# Understanding p-values

Hypothesis testing and p-values are often misused and misunderstood. In this article, I explain what a p-value is, and how to use it.

First, we must understand in which situations it is appropriate to use p-values.

## When to use p-valued hypothesis testing?

Hypothesis testing with p-values is appropriate when you must decide between two courses of action and one of them has significantly lower cost than the other.

For instance, a company must decide between:

• $H_0$: keep the actual number of waiters in my restaurants;
• $H_1$: increase the number of waiters in my restaurants.

Another example, a scientist must decide between:

• $H_0$: the current theory is valid;
• $H_1$: current theory is invalid and my new theory is better.

If we think of $H_0$ as being the current accepted model for the laws of physics and $H_1$ a new set of laws, the cost of switching to $H_1$ is huge. Every textbook must be updated, scientists must all learn the new theory, etc.

The cost for $H_0$ is null while the cost for $H_1$ is significantly higher. This is why $H_0$ is called the null hypothesis.

Our prefered course of action is $H_0$ and it is the course of action that we will follow by default.

## What is p-valued hypothesis testing?

Hypothesis testing is a tool that relies on data. It can tell us if the data is a counter-example to our hypothesis $H_0$, in which case we say that $H_0$ is rejected. Adn when the data is not a counter-example, then $H_0$ is neither rejected nor accepted.

The same process can be observed in abstract mathematics. To prove a theorem, we need a formal proof. But to reject it, we only need a counter-example.

Since in real life we don’t know the exact rules of “nature”, we can’t prove formally that $H_0$ is true. But we can try to find counter-examples in the available data.

So, by design the statistical test attempts to reject $H_0$ using the data. But contrary to abstract mathematics, in statistics we must deal with uncertainty. In particular, mismatch between the statistical test and the type of data provided can happen, in which case we can’t be 100% confident in the test’s output.

This is why a $p$-valued test will tell us how confident we can be in its answer. The output of such test is:

• “You should reject $H_0$. And here is the probability that I’m mistaken: $p$

When the $p$-value is small, there is little probability that the test is mistaken and we can be confident in rejecting $H_0$ (i.e. saying that the data is a counter-example to $H_0$).

When the $p$-value is large, however, there is high probability that the test is mistaken and we shouldn’t trust its output. So what can we do? We can use a different test; gather more data; or stay with $H_0$ until next time we attempt to reject it.

So, when the $p$-value is small, we can trust the tool we used. When it is big, we can’t trust the tool because it’s likely to produce bogus results.

But how small is small enough?

The common convention is to set the threshold at $% $. This means that we want a probability smaller that $0.05$ that the tool is bogus.

A good way to interpret this is in terms of frequency. Out of $100$, the tool produces gibberish $5$ times. In other words, the tool can be trusted only $95\%$ of the time.

Depending on the cost to implement $H_1$, we might want to requires that the tool be trusted $99\%$ of the time, in which case we will set the threshold at $% $.

## How to use it?

To use a statistical test, me must model our situation into a statistical formulation. This is precisely because of this modeling step that there can be a mismatch between our data and the test we use, and that we must quantify how trustworthy the test’s results are.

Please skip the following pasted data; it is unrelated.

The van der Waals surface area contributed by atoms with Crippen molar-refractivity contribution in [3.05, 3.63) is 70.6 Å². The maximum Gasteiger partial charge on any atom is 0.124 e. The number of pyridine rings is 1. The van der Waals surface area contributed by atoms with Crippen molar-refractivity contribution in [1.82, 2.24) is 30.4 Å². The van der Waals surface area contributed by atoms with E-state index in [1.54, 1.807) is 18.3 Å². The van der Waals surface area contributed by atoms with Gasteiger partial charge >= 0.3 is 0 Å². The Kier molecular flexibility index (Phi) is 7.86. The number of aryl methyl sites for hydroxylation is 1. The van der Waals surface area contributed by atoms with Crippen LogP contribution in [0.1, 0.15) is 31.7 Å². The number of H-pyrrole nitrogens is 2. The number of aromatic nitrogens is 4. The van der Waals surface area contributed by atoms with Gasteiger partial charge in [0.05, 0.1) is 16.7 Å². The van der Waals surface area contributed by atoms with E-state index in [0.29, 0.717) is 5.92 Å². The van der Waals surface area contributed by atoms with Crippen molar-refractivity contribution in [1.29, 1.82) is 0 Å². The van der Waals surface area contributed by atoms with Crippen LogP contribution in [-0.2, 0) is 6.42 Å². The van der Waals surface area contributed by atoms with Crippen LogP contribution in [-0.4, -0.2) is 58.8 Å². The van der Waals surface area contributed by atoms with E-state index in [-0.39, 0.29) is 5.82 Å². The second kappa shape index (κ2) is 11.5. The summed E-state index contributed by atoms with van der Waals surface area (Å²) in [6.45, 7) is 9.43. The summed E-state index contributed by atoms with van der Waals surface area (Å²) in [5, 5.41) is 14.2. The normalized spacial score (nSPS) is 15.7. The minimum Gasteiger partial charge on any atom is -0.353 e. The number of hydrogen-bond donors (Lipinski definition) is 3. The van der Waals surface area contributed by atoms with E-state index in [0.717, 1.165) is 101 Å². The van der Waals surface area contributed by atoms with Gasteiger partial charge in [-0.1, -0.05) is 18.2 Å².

### Data

Concretely, we start by gathering some numerical data $(\sx_1, \cdots, \sx_\sn)$ under the conditions of the alternative hypothesis.

For the company example, the data could be:

Collected in some restaurants where the staff was actually increased for the purpose of testing.

We can’t directly compare the average amount of money spent (AAM) in the normal restaurants to AAM in the staffed restaurants because of uncertainty: if we collect more data, those averages might slightly change. If we see that one average is bigger than the other, does it mean that there is really a difference, or is it simply a random effect? In statistics, we model uncertainty using probability distributions. So, instead of comparing the averages, we use a statistical test to compare the underlying distributions.

### Model

Then, we use statistical modeling to model the null hypothesis $H_0$ by some probability distribution and the alternative $H_1$ by another probability distribution.

For instance the company wants to know if the average amount of money spent increased under $H_1$.

It already knows the average amout ($\sm_0$) of money spent by its customers in regular restaurants. So it can choose a gaussian distribution with mean $\sm_0$ for $H_0$. In statistical term, $H_0$ is modeled by:

For $H_1$, it want to test if the average amount increased so it can take a gaussian distribution with mean $\sm_1 > \sm_0$ for $H_1$:

The choice of a gaussian model requires statistical knowledge and is a potential source of mismatch between the statistical tools we will use and the actual data. Choosing a gaussian model means that we will use a test for gaussian distributions. Had we chosen a different model, we would have used a different test.

### Test

Then, we use the statistical test on the data and the models.

Here is what the test outputs:

• “Your data is incompatible with the distribution of $H_0$ and there is probability $p$ that I don’t know what I’m talking about”

When $p$ is small, we can be confident that the data has not been produced by $H_0$ and thus reject it. When $p$ is large, we only know that the test produced a useless result.

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